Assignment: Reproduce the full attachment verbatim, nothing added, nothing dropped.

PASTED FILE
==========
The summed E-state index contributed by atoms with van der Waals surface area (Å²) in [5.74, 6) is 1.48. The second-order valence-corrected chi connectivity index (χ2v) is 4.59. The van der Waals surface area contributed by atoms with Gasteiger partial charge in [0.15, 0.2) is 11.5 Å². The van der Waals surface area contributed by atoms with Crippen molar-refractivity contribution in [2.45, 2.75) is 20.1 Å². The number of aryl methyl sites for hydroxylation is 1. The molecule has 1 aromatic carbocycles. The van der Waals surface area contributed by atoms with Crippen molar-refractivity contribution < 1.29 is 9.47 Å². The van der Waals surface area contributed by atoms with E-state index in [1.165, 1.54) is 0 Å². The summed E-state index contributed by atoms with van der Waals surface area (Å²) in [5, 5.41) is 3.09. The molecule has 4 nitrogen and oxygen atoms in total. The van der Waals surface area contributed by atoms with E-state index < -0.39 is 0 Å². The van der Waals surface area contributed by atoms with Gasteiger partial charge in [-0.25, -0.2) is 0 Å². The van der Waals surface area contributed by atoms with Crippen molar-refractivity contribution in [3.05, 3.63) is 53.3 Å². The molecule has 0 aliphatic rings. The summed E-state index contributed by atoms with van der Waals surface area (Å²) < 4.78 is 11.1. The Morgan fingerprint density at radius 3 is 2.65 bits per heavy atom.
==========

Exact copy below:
The summed E-state index contributed by atoms with van der Waals surface area (Å²) in [5.74, 6) is 1.48. The second-order valence-corrected chi connectivity index (χ2v) is 4.59. The van der Waals surface area contributed by atoms with Gasteiger partial charge in [0.15, 0.2) is 11.5 Å². The van der Waals surface area contributed by atoms with Crippen molar-refractivity contribution in [2.45, 2.75) is 20.1 Å². The number of aryl methyl sites for hydroxylation is 1. The molecule has 1 aromatic carbocycles. The van der Waals surface area contributed by atoms with Crippen molar-refractivity contribution < 1.29 is 9.47 Å². The van der Waals surface area contributed by atoms with E-state index in [1.165, 1.54) is 0 Å². The summed E-state index contributed by atoms with van der Waals surface area (Å²) in [5, 5.41) is 3.09. The molecule has 4 nitrogen and oxygen atoms in total. The van der Waals surface area contributed by atoms with E-state index < -0.39 is 0 Å². The van der Waals surface area contributed by atoms with Gasteiger partial charge in [-0.25, -0.2) is 0 Å². The van der Waals surface area contributed by atoms with Crippen molar-refractivity contribution in [3.05, 3.63) is 53.3 Å². The molecule has 0 aliphatic rings. The summed E-state index contributed by atoms with van der Waals surface area (Å²) < 4.78 is 11.1. The Morgan fingerprint density at radius 3 is 2.65 bits per heavy atom.